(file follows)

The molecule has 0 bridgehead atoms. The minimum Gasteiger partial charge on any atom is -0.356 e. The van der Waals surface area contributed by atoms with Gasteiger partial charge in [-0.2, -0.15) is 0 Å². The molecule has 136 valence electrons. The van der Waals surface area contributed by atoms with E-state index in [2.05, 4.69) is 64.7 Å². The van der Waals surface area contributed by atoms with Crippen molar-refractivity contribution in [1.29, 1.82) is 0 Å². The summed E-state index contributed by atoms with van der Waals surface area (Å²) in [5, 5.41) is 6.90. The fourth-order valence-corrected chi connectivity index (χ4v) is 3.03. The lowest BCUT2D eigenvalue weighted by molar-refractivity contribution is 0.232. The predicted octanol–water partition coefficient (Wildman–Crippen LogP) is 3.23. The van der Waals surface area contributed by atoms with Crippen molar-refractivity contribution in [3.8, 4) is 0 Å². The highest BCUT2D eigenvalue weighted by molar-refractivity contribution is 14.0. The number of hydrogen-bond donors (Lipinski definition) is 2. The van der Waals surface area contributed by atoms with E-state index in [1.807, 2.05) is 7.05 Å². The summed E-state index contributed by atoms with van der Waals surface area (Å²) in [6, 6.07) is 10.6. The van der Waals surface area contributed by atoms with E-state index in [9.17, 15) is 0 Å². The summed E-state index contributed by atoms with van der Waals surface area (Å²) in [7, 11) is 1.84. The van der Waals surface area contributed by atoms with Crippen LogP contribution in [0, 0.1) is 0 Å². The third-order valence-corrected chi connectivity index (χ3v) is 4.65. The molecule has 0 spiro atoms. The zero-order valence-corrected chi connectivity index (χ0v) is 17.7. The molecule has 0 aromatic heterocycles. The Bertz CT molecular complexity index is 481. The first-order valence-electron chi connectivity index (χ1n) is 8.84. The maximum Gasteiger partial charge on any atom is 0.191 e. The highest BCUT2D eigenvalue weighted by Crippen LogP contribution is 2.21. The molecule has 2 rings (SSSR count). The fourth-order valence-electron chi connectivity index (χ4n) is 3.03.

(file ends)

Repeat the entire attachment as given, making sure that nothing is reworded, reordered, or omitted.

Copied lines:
The molecule has 0 bridgehead atoms. The minimum Gasteiger partial charge on any atom is -0.356 e. The van der Waals surface area contributed by atoms with Gasteiger partial charge in [-0.2, -0.15) is 0 Å². The molecule has 136 valence electrons. The van der Waals surface area contributed by atoms with E-state index in [2.05, 4.69) is 64.7 Å². The van der Waals surface area contributed by atoms with Crippen molar-refractivity contribution in [1.29, 1.82) is 0 Å². The summed E-state index contributed by atoms with van der Waals surface area (Å²) in [5, 5.41) is 6.90. The fourth-order valence-corrected chi connectivity index (χ4v) is 3.03. The lowest BCUT2D eigenvalue weighted by molar-refractivity contribution is 0.232. The predicted octanol–water partition coefficient (Wildman–Crippen LogP) is 3.23. The van der Waals surface area contributed by atoms with Crippen molar-refractivity contribution in [3.8, 4) is 0 Å². The highest BCUT2D eigenvalue weighted by molar-refractivity contribution is 14.0. The number of hydrogen-bond donors (Lipinski definition) is 2. The van der Waals surface area contributed by atoms with E-state index in [1.807, 2.05) is 7.05 Å². The summed E-state index contributed by atoms with van der Waals surface area (Å²) in [6, 6.07) is 10.6. The van der Waals surface area contributed by atoms with E-state index in [9.17, 15) is 0 Å². The summed E-state index contributed by atoms with van der Waals surface area (Å²) in [7, 11) is 1.84. The van der Waals surface area contributed by atoms with Crippen LogP contribution in [0, 0.1) is 0 Å². The third-order valence-corrected chi connectivity index (χ3v) is 4.65. The molecule has 0 spiro atoms. The zero-order valence-corrected chi connectivity index (χ0v) is 17.7. The molecule has 0 aromatic heterocycles. The Bertz CT molecular complexity index is 481. The first-order valence-electron chi connectivity index (χ1n) is 8.84. The maximum Gasteiger partial charge on any atom is 0.191 e. The highest BCUT2D eigenvalue weighted by Crippen LogP contribution is 2.21. The molecule has 2 rings (SSSR count). The fourth-order valence-electron chi connectivity index (χ4n) is 3.03.